Sakurajima volcano experienced its strongest eruption this year on May 10, 2014. According to the Tokyo VAAC, the eruption started at 04:07 UTC and had a column of ash and smoke up to 5.4 km into the air, extending south.
The flow of lava and ash was reportedly moving in the direction of Ibusiki City but there are no information about any wreckage or casualties.
JMA reported that during April 28 - May 2 four explosions ejected tephra as far as 500 m. Incandescence from the crater was detected at night during April 28 - 30.
The Tokyo VAAC reported that during April 30 - May 3 and on May 5 plumes rose to altitudes of 1.8 -3 km and drifted E, SE, and SW.
The Alert Level remains at 3 on a scale of 1 - 5.
Image credit: NASA / Earth Observatory - Landsat 8 - OLI. Acquired August 19, 2013.
Sakurajima is considered as one of Japan's most active volcanoes erupting several hundred times a year. This volcano is a post-caldera cone of the gigantic Aira caldera at the northern half of Kagoshima Bay which was created by a massive eruption 20 000 years ago (VEI 7) .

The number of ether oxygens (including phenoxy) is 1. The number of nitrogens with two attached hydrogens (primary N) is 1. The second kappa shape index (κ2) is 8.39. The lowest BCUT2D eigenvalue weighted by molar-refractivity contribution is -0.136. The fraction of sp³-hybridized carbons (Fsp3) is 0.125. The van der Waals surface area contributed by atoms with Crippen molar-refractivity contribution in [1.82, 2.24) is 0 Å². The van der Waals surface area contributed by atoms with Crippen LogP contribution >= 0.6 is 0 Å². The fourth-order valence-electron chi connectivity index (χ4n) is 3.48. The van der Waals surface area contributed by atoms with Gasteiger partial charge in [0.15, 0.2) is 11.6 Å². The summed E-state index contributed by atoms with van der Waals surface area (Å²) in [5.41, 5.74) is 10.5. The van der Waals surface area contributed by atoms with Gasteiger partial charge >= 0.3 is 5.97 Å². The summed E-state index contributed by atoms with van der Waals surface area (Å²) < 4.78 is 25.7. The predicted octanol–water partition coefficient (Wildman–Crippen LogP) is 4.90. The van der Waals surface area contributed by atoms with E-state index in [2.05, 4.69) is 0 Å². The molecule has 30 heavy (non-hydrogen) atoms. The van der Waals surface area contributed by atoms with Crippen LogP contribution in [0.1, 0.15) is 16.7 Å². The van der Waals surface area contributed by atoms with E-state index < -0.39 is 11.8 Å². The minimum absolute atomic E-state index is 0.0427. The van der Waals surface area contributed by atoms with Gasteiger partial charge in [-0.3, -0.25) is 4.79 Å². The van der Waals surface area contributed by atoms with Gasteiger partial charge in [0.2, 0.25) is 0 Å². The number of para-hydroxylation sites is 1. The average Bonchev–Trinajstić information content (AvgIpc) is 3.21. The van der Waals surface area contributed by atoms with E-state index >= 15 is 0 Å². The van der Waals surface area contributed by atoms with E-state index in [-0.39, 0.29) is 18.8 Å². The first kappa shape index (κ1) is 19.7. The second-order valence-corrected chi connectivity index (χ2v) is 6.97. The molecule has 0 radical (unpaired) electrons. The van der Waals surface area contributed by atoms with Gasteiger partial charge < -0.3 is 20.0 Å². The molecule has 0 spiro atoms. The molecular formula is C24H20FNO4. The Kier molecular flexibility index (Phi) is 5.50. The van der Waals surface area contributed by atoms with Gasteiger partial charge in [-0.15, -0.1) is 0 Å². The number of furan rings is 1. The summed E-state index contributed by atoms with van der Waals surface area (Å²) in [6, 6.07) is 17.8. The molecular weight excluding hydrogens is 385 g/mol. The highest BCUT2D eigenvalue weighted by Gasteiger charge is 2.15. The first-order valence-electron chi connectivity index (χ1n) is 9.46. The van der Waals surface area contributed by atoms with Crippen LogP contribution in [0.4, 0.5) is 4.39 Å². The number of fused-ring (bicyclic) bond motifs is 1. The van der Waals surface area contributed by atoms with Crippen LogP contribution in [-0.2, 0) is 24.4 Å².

"Eruption of the voluminous Ito pyroclastic flow accompanied formation of the 17 x 23 km caldera. The construction of Sakurajima began about 13,000 years ago on the southern rim of Aira caldera and built an island that was finally joined to the Osumi Peninsula during the major explosive and effusive eruption of 1914.
Frequent historical eruptions, recorded since the 8th century, have deposited ash on Kagoshima, one of Kyushu's largest cities, located across Kagoshima Bay only 8 km from the summit. The largest historical eruption took place during 1471-76." (GVP)
Featured image: NASA / Terra MODIS. Acquired May 10, 2014. Edit: The Watchers